Natasha:It’s kind of a nice concept as well.

Heather: It’s certainly an interesting class. The idea of being united but unique because a lot of it is free form and you’re dancing around the room. You think you’re going to bump into people all the time, but somehow you manage not to, which is amazing.

Natasha: And you respect each other. You respect each other’s space. And we’re all different sizes and we move differently and we go different speeds and everything. And even if you do bump it’s still fun.

Heather: It’s very intuitive. Sometimes you think, what am I going to do next? But then you just stop thinking about that at one point because it just comes naturally.

Natasha: And that’s also where the Provider (in my case, but hopefully Facilitator some day,) helps to gently guide the class by dancing through it, and suggesting movements and cuing “one, two, one, two, three”. Little things like that that get people back on track. And it’s also like you don’t want to fall off the track because then you might lose something there.

Heather: Often the projects we take on and the things that we really thrive at are possibly inspired by things from our youth. Can you think of anything from your childhood that would have inspired your interest in Groove?

Natasha: Dance in general. I was enrolled in dance classes when I was young. At the age of four or five I was in tap dance. That went into jazz dance when I was eight years old. I stopped tap dance when my feet reached a certain size because I was 10… no, 11 years old, and I would’ve been forced to take on high heel shoes to continue, or to wear men’s shoes. And I didn’t want to be so embarrassed, and there was no way I was going to walk or dance in high heel shoes at that age. So, I quit. I liked dance. It was fun. I did have to try to conform to what was being taught and it did teach me things. But I was the chunky kid and I was self-conscious. At that delicate age, it was not as fun as it should have been. So then I fell away from that… and then I found that negatively dance became like a sexual thing, in the clubs or whatever, and I felt self-conscious in there. So it was never fun until I got a bit older, and I started doing African dance at the Y.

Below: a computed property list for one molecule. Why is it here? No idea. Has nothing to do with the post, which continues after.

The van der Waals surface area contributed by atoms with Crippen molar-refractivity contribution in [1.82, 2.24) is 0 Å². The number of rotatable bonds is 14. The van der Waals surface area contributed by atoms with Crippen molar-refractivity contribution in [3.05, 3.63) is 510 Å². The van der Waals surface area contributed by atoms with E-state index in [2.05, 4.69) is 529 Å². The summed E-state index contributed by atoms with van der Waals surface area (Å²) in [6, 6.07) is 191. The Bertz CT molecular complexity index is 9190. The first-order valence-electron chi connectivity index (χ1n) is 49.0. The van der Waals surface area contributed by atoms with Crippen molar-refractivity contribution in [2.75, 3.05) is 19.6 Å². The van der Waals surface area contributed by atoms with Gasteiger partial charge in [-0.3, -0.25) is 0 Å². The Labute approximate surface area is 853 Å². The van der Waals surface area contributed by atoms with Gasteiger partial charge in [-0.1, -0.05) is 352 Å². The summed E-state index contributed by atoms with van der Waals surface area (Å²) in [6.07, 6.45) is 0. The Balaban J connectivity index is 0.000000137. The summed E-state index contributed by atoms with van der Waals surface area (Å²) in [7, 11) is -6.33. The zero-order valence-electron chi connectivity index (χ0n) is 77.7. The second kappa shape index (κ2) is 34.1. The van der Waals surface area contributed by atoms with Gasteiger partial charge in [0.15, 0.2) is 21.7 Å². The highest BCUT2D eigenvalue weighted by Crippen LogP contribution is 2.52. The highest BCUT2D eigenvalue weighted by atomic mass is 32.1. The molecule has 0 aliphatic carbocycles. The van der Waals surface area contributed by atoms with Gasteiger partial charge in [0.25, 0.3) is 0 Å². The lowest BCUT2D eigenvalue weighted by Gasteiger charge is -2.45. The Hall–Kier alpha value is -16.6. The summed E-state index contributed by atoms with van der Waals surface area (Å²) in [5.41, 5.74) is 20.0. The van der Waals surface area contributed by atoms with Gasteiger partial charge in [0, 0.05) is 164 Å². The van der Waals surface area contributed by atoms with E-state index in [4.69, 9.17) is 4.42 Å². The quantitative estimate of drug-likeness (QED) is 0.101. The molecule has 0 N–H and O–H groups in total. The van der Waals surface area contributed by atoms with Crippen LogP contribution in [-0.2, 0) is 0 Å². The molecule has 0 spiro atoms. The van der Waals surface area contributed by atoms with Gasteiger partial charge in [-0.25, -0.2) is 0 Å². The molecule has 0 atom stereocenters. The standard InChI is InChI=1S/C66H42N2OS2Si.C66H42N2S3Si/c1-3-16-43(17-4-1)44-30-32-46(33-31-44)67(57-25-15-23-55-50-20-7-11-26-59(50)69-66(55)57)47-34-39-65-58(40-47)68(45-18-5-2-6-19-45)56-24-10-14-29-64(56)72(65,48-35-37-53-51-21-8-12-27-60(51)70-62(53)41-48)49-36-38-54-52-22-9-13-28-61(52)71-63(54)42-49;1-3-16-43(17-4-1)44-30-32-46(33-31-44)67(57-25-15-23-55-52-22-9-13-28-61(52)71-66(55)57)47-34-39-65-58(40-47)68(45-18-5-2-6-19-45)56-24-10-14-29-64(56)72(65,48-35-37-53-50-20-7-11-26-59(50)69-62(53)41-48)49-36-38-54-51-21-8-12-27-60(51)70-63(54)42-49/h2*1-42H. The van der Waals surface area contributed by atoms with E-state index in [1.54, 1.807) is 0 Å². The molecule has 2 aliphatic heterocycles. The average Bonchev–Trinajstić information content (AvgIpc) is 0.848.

Heather: Oh, very fun.

Natasha: And a lot of Groovers will dance barefoot. So for me that’s very comfortable. Today I danced with my shoes, but half the time I’ll dance without. I really liked dancing barefoot. So that also got me to “get down” and realize that if you can’t (dance), if you have arthritis or you have reasons you can’t get up and jump and do high energy things, you can get down and your heart-rate will rise. So there’s different kinds of movement. So that’s part of my history. A little bit of history there that’s not happy, but a little bit of very happy history. I guess also just being an artist and an artsy person, I’m open to stuff that’s creative. 

Heather: I just, I just love it. I think it’s really a great discovery.

Heather: Natasha, tell us where people can find you and what classes you have going on for the next little while.

Natasha: You can find me at: on Facebook I am “Groove Dance With Natasha” or you can look me up: Natasha Henderson. I’m also at the Marcel Giroux Community Centre in Verdun, two blocks from the Verdun metro, tons of street parking Monday nights 7PM til 8PM until the end of August. In September I’m not booked, but I will either continue in that centre or close-by. I’ll research something and find possibly another time during the week, but definitely will continue the class into the fall.

Heather: That’s awesome. And where can we find your Art?

Natasha: Again on Facebook you can find me at “Natasha Henderson Art”. My website is NatashaHenderson.com. I’m also on Instagram.

Heather: Thank you so much this has been awesome. I’m really so happy to be coming to all your classes and I hope to make almost every single one this summer.

Natasha: You’re a Groove Star!

Groove Dance With Natasha on Facebook

Natasha Henderson Art on Facebook

Groove Dance Official Website